I can recall in 1995 one hot, humid summer's day in the plant as I worked on a job that nine months hence would be in production in Grand Rapids, MI. I found myself growing increasingly aware of what was later to become a rarity to me and countless other souls. The awareness that I would never see the likes of all this, ever again. I stood tall, upon the wooden platform on which I was working at the time, taking in all the sights, the sounds, the smell of the place. A living breathing entity. As of then, still primarily intact. Row after row of 24 pass heavy duty Tishken Roll Forming Mills. Production lines spitting out finished seat adjuster mechanisms destined to underpin drivers and passengers alike in thousands upon thousands of GM vehicles as yet unborn. High-speed 500 ton stamping presses mindlessly, remorselessly spitting out dozens of seat component pieces every minute. I stood there, taking it all in. A faithful scribe, witnessing the moment. I loved it then, and the memory remains. A keening, living memory to treasure...

...brings me back to the present day. I now am an employe of GM North American Operations at the Doraville, GA assembly plant. We're laid-off this week. The scheduled De-Rate at the plant is being implemented by managerial, engineering, and essential hourly staff as I write this. Our slow selling cross-over-sport-vans will be produced at a rate that management feels is closer to actual demand. Were that it were so. I personally feel that resources allocated to this endeavor would be better spent elsewhere. But my voice in the matter is as a mouse-squeak in a windstorm. Morale at our plant is low. Many of the hourly, if not the majority are pondering the merits of the "Special Attrition Program". So far, 733 out of approximately 2800 active hourly have signed on, are locked in, having passed the 7 day threshold for backing out. The deadline for the program's been extended, in my opinion, to allow for more time for the psychology to work. This is a sad place now. No espirit de corps to speak of. A sad place dying a slow, ugly, gut churning death. I will remain with GM. I hope to finish on top. Riding the crest of the wave with a resurgent, yet increasingly impersonal GM. Because I personally need to validate myself. Validate at least two of those principles that I embraced some 30 years ago.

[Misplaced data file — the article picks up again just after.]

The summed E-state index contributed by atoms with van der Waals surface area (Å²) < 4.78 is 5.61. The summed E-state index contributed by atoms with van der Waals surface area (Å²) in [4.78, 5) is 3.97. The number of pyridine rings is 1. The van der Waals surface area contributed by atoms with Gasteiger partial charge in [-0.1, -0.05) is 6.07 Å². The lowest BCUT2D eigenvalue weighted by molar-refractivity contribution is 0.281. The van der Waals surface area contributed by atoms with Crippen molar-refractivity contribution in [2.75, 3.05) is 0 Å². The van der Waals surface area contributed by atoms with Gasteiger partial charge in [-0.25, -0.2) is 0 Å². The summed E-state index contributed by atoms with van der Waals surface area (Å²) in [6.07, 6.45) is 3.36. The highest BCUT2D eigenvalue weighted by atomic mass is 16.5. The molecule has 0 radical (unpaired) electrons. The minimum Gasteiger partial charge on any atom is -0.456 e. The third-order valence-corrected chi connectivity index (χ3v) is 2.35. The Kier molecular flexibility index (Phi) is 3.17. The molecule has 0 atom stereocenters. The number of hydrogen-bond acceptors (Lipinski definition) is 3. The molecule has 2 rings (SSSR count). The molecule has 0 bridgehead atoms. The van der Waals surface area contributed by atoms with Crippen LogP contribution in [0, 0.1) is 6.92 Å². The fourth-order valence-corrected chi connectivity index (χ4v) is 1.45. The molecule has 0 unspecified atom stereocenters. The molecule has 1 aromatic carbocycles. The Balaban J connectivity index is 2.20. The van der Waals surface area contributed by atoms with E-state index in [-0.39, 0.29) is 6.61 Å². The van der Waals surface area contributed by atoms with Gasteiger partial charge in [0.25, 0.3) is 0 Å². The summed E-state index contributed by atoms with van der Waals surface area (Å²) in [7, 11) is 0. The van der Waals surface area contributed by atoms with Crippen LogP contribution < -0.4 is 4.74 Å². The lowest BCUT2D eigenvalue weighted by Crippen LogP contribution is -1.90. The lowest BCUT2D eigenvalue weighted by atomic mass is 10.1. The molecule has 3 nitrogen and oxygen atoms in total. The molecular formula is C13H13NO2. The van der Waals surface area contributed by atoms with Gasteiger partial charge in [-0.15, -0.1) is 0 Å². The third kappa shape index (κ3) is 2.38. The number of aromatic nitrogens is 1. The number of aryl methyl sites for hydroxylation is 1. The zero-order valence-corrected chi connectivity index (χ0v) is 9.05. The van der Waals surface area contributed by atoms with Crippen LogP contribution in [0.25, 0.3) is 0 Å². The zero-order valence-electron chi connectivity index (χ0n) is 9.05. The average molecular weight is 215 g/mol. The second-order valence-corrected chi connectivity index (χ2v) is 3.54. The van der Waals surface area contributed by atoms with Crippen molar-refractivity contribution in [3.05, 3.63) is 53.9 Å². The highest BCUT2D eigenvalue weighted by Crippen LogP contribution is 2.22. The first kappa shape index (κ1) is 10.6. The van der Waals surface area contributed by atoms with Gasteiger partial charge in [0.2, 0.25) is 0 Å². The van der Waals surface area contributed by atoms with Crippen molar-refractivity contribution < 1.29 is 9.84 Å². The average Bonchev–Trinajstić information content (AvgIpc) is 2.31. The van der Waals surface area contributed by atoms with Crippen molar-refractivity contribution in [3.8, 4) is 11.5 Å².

From the sign:

Have Pride In Yourself

Have Pride In Your Work...

Mister Phelan, as to your Camaro article;

Two weeks ago, may Heaven love them for this, Management saw fit to bring to Doraville, inside the plant, in the executive parking garage...The Camaro Concept Vehicle! The sight of it was breath-taking! We were allowed to take pictures of it. The vehicle was to be displayed at the auto show in Atlanta. "Build It" you stated. Indeed. This thing outclasses the Corvette in my opinion. Talk about a "Halo" vehicle. I heard about the now defunct Chevy SSR while it was in the pipeline. Heard about it's coming for nearly 3 years until it belly-flopped onto the market. Same thing with the much ballyhooed Pontiac Aztek.